Lissencephaly associated mutations suggest a requirement for the PAFAH1B heterotrimeric complex in brain development.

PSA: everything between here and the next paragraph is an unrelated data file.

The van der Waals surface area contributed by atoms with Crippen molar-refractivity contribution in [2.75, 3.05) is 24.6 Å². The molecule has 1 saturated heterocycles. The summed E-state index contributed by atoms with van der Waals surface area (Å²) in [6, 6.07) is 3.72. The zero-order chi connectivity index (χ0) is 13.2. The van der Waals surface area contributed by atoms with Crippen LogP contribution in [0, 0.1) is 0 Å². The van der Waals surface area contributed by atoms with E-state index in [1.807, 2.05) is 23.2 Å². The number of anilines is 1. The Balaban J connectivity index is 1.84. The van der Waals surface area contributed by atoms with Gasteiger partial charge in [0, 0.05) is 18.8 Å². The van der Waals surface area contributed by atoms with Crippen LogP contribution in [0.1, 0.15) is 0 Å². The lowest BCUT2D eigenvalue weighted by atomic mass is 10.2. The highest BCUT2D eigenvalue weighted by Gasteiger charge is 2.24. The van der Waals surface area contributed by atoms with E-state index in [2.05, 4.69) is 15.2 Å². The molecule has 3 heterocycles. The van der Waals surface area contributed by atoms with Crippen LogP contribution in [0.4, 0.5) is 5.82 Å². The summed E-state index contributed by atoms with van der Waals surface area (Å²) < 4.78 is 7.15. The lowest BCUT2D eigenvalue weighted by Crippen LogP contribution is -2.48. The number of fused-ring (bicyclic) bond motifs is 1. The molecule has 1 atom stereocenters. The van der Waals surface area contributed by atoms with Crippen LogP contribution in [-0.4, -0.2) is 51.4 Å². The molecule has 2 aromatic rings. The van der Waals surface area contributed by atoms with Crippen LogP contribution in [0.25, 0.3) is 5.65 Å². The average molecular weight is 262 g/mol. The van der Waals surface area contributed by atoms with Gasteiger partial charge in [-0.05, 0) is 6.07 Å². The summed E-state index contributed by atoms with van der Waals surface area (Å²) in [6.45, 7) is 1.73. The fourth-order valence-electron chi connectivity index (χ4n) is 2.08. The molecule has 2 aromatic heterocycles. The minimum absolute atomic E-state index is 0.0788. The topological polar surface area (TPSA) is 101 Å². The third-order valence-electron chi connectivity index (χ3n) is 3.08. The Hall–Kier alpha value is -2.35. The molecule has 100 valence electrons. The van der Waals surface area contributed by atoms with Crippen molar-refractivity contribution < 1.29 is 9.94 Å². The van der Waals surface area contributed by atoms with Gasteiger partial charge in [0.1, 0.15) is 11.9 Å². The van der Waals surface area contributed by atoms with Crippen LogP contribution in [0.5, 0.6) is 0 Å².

Human brain malformations, such as Miller-Dieker syndrome (MDS) or isolated lissencephaly sequence (ILS) may result from abnormal neuronal migration during brain development. MDS and ILS patients have a hemizygous deletion or mutation in the LIS1 gene (PAFAH1B1), therefore, the LIS1 encoded protein (Lis1) may play a role in neuronal migration. Lis1 is a subunit of a brain platelet-activating factor acetylhydrolase (PAFAH1B) where it forms a heterotrimeric complex with two hydrolase subunits, referred to as 29 kDa (PAFAH1B3) and 30 kDa (PAFAH1B2). In order to determine whether this heterotrimer is required for the developmental functions of PAFAH1B, we examined the binding properties of 29 and 30 kDa subunits to mutant Lis1 proteins. The results defined the critical regions of Lis1 for PAFAH1B complex formation and demonstrated that all human LIS1 mutations examined resulted in abolished or reduced capacity of Lis1 to interact with the 29 and 30 kDa subunits, suggesting that the PAFAH1B complex participates in the process of neuronal migration.